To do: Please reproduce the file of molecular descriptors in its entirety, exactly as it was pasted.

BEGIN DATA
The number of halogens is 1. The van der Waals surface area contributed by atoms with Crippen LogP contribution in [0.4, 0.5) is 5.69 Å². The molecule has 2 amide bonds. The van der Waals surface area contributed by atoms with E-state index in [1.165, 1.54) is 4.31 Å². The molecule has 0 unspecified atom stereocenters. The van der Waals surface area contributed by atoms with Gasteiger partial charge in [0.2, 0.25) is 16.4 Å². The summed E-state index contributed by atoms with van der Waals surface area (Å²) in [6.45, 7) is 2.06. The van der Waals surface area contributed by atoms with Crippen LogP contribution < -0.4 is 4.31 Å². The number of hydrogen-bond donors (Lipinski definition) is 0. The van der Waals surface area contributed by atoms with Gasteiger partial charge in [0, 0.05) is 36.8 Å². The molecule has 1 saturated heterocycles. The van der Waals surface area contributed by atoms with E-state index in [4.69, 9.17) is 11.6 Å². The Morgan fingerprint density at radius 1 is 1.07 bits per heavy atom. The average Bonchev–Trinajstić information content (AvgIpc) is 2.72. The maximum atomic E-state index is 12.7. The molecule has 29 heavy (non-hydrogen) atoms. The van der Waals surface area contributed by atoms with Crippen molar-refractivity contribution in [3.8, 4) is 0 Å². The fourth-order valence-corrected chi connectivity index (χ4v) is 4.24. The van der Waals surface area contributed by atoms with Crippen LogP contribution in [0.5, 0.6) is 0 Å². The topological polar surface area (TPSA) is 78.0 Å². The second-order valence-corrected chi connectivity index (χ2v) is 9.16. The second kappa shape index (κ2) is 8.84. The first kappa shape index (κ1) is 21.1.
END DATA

The number of halogens is 1. The van der Waals surface area contributed by atoms with Crippen LogP contribution in [0.4, 0.5) is 5.69 Å². The molecule has 2 amide bonds. The van der Waals surface area contributed by atoms with E-state index in [1.165, 1.54) is 4.31 Å². The molecule has 0 unspecified atom stereocenters. The van der Waals surface area contributed by atoms with Gasteiger partial charge in [0.2, 0.25) is 16.4 Å². The summed E-state index contributed by atoms with van der Waals surface area (Å²) in [6.45, 7) is 2.06. The van der Waals surface area contributed by atoms with Crippen LogP contribution < -0.4 is 4.31 Å². The number of hydrogen-bond donors (Lipinski definition) is 0. The van der Waals surface area contributed by atoms with Gasteiger partial charge in [0, 0.05) is 36.8 Å². The molecule has 1 saturated heterocycles. The van der Waals surface area contributed by atoms with E-state index in [4.69, 9.17) is 11.6 Å². The Morgan fingerprint density at radius 1 is 1.07 bits per heavy atom. The average Bonchev–Trinajstić information content (AvgIpc) is 2.72. The maximum atomic E-state index is 12.7. The molecule has 29 heavy (non-hydrogen) atoms. The van der Waals surface area contributed by atoms with Crippen molar-refractivity contribution in [3.8, 4) is 0 Å². The fourth-order valence-corrected chi connectivity index (χ4v) is 4.24. The van der Waals surface area contributed by atoms with Crippen LogP contribution in [0.5, 0.6) is 0 Å². The topological polar surface area (TPSA) is 78.0 Å². The second-order valence-corrected chi connectivity index (χ2v) is 9.16. The second kappa shape index (κ2) is 8.84. The first kappa shape index (κ1) is 21.1.